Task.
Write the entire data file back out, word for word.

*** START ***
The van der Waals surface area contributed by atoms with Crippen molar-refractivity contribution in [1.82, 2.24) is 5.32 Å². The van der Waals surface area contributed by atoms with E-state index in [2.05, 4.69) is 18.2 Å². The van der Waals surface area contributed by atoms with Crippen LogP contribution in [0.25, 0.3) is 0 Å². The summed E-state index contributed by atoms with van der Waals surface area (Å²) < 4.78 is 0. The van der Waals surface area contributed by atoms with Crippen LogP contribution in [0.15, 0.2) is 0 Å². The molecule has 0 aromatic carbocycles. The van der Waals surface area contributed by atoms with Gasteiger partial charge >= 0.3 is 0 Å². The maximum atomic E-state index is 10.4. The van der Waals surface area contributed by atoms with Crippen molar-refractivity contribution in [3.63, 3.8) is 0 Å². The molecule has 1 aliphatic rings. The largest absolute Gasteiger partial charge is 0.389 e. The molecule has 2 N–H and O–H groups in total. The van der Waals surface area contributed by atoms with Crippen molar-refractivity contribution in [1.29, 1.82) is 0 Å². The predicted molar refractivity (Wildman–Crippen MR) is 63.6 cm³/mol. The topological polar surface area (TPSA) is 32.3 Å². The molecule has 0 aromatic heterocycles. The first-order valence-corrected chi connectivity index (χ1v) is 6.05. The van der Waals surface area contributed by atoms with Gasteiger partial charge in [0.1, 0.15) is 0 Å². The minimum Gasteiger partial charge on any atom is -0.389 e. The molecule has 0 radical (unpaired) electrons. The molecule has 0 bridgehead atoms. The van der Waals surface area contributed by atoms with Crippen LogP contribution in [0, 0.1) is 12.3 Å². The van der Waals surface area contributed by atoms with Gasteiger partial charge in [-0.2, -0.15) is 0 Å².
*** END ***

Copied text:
The van der Waals surface area contributed by atoms with Crippen molar-refractivity contribution in [1.82, 2.24) is 5.32 Å². The van der Waals surface area contributed by atoms with E-state index in [2.05, 4.69) is 18.2 Å². The van der Waals surface area contributed by atoms with Crippen LogP contribution in [0.25, 0.3) is 0 Å². The summed E-state index contributed by atoms with van der Waals surface area (Å²) < 4.78 is 0. The van der Waals surface area contributed by atoms with Crippen LogP contribution in [0.15, 0.2) is 0 Å². The molecule has 0 aromatic carbocycles. The van der Waals surface area contributed by atoms with Gasteiger partial charge >= 0.3 is 0 Å². The maximum atomic E-state index is 10.4. The van der Waals surface area contributed by atoms with Crippen molar-refractivity contribution in [3.63, 3.8) is 0 Å². The molecule has 1 aliphatic rings. The largest absolute Gasteiger partial charge is 0.389 e. The molecule has 2 N–H and O–H groups in total. The van der Waals surface area contributed by atoms with Crippen molar-refractivity contribution in [1.29, 1.82) is 0 Å². The predicted molar refractivity (Wildman–Crippen MR) is 63.6 cm³/mol. The topological polar surface area (TPSA) is 32.3 Å². The molecule has 0 aromatic heterocycles. The first-order valence-corrected chi connectivity index (χ1v) is 6.05. The van der Waals surface area contributed by atoms with Gasteiger partial charge in [0.1, 0.15) is 0 Å². The minimum Gasteiger partial charge on any atom is -0.389 e. The molecule has 0 radical (unpaired) electrons. The molecule has 0 bridgehead atoms. The van der Waals surface area contributed by atoms with Crippen LogP contribution in [0, 0.1) is 12.3 Å². The van der Waals surface area contributed by atoms with Gasteiger partial charge in [-0.2, -0.15) is 0 Å².